And so, I’d like to challenge us all gathered here today to spend this summer in a period of prayer and discernment about how we can do better as individuals, as families, and as a community of faith in following Christ every day and everywhere we go. For those who are preparing to leave Slovenia, I encourage you to find a church home that is actively involved in speaking out and taking action against injustice. And for those who are remaining here, let’s explore together how we can work together to become more faithful disciples of Jesus Christ.


Sunday, June 07, 2020

Trinity Sermon: Joining the Dance of Justice

Sermon for Trinity Sunday 2020
St. Margaret’s Budapest, Hungary 
Focus Lectionary Text: Genesis 1:1-2:4a

Good morning Saint Margaret’s community and thank you again to Father Frank for this opportunity to speak with you again. 

This morning we read one of my favorite creation stories from our Bible: the one where God methodically speaks the world into existence, declares it good, and then sets aside the seventh day for sacred rest. I’m honestly not sure, though, which story is my favorite because I also love the one in Genesis 2, where instead of speaking commands, God sculpts the first human out of humus, and this human becomes a living being when God breathes the breath of life right into the nostrils. It’s such an intimate image.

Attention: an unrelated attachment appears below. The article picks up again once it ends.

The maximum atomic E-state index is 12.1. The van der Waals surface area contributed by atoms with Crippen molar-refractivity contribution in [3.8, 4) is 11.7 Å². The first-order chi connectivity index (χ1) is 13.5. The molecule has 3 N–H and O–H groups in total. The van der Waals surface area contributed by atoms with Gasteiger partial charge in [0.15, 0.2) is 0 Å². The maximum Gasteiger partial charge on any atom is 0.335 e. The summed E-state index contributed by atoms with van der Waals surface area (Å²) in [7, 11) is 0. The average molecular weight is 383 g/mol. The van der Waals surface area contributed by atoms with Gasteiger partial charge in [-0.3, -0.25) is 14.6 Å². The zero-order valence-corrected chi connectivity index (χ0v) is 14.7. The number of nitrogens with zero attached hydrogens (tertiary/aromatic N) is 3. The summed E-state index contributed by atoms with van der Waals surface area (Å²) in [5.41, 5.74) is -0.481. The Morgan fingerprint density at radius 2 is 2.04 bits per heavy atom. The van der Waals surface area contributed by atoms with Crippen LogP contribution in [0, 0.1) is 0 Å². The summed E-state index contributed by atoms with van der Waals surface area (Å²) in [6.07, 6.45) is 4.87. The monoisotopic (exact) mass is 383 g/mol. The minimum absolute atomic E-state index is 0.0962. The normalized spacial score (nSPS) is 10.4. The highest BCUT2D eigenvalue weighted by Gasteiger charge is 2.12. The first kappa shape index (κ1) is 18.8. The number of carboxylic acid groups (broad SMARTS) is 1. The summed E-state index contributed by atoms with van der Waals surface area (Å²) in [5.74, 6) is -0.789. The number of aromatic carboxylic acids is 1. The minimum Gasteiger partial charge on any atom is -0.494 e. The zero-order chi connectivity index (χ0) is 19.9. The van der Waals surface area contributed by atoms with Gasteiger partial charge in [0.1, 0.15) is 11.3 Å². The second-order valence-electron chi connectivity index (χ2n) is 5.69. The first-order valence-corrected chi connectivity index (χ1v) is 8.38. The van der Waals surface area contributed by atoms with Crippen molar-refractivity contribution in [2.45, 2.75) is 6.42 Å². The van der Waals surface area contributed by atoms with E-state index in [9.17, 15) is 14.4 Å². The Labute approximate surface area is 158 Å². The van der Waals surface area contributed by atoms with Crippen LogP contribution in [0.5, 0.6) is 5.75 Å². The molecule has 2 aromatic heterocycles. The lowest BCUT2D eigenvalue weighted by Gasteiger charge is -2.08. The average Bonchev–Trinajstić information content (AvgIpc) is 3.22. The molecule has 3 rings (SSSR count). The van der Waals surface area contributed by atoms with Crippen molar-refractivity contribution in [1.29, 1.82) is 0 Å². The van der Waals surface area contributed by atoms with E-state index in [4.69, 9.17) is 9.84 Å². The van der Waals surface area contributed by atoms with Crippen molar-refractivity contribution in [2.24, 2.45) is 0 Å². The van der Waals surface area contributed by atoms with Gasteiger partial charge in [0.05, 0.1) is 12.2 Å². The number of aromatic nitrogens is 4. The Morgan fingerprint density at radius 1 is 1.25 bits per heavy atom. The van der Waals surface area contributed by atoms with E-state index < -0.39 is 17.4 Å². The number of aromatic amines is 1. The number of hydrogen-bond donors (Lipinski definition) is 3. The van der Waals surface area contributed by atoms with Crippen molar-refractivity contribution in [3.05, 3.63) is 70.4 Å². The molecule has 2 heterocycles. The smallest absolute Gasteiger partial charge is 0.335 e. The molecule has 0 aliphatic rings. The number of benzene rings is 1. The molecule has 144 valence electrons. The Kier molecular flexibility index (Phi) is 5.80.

And then there is Proverbs 8; we’ll have to wait until Trinity Sunday 2022 for it to next appear in the lectionary readings. I love its use of the image of Wisdom as a woman standing in the busy crossroads at the main gate of town boldly calling out to all who pass by words of warning, guidance, and joy. In verse 22 we are told that the LORD’s first act was to create Wisdom: before the beginning of the earth—before mountains and oceans and skies—before the heavens—She was at the LORD’s side. Like a master worker; She was the LORD’s daily delight, rejoicing before God always, rejoicing in the inhabited world and delighting in the human race.

Delighting in the human race…  I don’t know about you, but as an American citizen who closely follows the news from back home, I’ve been finding the idea of Wisdom delighting in the human race rather challenging. There is so much selfishness and cruelty in our world. So much violence and injustice. So much racism and treating human life as if it had no value. When looking out upon the evils of our world, goodness, rejoicing, and delight, aren’t the first words that come to my mind. And yet, when we look at how devout people of faith—people who at the core of their being believe in the sacred worth of humanity and all of God’s creation—respond in the face of hated and oppression, there is reason to rejoice.